Obviously, this is not the biblical understanding of life. In fact, in the story of Adam and Eve in the very beginning of our Bible, this is the attitude that got humanity in trouble in the first place. To state things even more emphatically, you could paraphrase Luther’s teaching on original sin as, doing your own thing with total disregard for God’s purpose for our life. And this attitude didn’t end with Adam and Eve’s expulsion from the garden.
St. Paul ran into this same sort of attitude more than two thousand years ago. Conversion to Christianity was a great liberation to many who had felt enslaved by the Jewish Law. They felt unshackled when they became Christians, and they rejoiced in their new freedom. But soon that freedom turned to license. St. Paul writes, “‘I have the right to do anything,’ you say . . .” and that is indeed what many in Corinth were saying. But St. Paul counters this notion with, you may have a right to do anything, “but not everything is beneficial . . .” And then he focused on two examples of the more prominent societal indulgences: food and sex. It’s interesting choices; especially when you consider that the same could be said of our culture today! And depending on who you talk to, neither of these subjects are easy to discuss.
The issues concerning food may be easier to address and maybe we should, since according to medical experts, America is in the midst of an obesity epidemic. And I for one must admit, this is an area that hits close to home. One woman says that after her husband asked her to help him shed some unwanted pounds, she stopped serving fattening TV snacks and substituted instead celery, considered by some to be the perfect diet food. While her husband was unenthusiastically munching on a stalk one night, a commercial caught his attention. As he watched longingly, a woman spread gooey chocolate frosting over a freshly baked cake. When it was over, her husband turned to her. “Did you ever notice,” he asked dejectedly, “that they never advertise celery on TV?” It’s true; I can’t ever remember seeing an advertisement for celery, even if it is the perfect snack as far as calories are concerned.
If we want to lose weight, we’re not going to get any help from the advertisement industry. That’s one reason it’s hard for some of us to keep our weight under control. I heard a hilarious story recently about a man who started a new diet; The Purina Diet named, of course, for Purina dog food. Well, he didn’t really eat dog food, but have you ever noticed how some people can ask silly questions? Well, this guy is standing in line at Wal-Mart with a large bag of Purina dog food. A woman behind him asked if he had a dog. There he is standing in line with a 40 pound bag of dog chow and well, duh . . . .” So he decided to have some fun.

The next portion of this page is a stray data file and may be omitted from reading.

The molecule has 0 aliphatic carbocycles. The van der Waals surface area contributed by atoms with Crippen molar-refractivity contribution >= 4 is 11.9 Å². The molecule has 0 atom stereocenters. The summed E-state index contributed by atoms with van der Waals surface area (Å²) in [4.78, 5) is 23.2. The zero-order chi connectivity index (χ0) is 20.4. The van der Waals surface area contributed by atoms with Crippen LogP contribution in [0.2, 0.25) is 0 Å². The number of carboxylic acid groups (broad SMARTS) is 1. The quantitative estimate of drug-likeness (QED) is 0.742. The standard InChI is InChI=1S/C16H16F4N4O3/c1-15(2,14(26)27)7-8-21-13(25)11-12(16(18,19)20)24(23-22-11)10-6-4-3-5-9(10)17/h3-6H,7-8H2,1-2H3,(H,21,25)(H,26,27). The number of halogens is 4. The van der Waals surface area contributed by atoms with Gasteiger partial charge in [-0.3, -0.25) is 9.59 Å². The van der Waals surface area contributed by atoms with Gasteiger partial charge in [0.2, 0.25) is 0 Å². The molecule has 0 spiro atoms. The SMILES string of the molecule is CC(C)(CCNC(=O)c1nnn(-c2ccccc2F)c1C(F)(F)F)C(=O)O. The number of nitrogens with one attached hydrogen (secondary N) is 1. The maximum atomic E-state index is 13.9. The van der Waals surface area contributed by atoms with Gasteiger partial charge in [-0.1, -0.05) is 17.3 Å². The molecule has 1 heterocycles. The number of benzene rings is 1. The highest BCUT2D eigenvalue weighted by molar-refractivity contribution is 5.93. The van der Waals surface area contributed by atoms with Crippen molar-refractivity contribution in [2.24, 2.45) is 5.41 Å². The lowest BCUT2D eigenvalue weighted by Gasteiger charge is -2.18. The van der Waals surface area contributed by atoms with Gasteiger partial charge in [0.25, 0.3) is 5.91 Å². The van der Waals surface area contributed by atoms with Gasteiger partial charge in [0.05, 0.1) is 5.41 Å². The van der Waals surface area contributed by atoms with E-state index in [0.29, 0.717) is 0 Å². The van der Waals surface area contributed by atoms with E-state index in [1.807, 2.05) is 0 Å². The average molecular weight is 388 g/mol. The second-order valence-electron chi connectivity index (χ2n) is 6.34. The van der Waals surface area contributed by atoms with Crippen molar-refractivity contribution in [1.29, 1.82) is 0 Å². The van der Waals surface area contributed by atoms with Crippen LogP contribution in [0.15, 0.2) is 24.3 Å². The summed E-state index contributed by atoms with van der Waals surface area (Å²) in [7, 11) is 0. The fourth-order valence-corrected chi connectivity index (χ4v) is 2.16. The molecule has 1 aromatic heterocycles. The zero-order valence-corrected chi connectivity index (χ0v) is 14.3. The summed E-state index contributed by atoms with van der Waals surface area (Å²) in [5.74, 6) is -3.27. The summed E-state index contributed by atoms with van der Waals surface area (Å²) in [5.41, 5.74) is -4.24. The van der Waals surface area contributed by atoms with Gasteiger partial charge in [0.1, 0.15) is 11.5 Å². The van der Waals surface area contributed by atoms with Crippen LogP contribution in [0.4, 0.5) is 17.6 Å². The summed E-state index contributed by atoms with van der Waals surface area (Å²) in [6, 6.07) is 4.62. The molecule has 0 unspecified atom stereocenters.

He told her no, he didn’t have any dogs. He went on to explain that he was starting The Purina Diet . . . again . . . although he probably shouldn’t because . . . the last time he’d ended up in the hospital . . . However, he had lost 50 pounds on the diet . . . before he awakened in an intensive care unit with tubes coming out all over the place and IVs in both arms. He told her that it was essentially a perfect diet and that the way it works is to load your pants pockets with Purina nuggets and simply eat one or two every time you feel hungry. He went on to say that the food is nutritionally complete so he was going to try it again.
He says that by this time practically everyone in the line was enthralled with his story, particularly a guy who was behind the lady who asked the question. Horrified, she asked if he’d ended up in the hospital in that condition because he had been poisoned by eating all that dog food. With a serious expression on his face he told her no; he said it was because he’d been barking in the street and a car hit him. The guy in line behind this lady was so amused with the story you’d have thought he was about to have a heart attack, he was laughing so hard. So much for dumb questions . . .
I for one haven’t found the perfect diet, even considering the Purina Diet. Losing weight is hard. But at least it’s easy to see what happens to you if you eat excessively. We may be free, as St. Paul says, to do anything, but not everything is beneficial. With regard to food, this statement usually becomes self-evident. However, the same can’t be said for the other issue Paul highlighted. The dangers of sexual freedom may not be quite as obvious.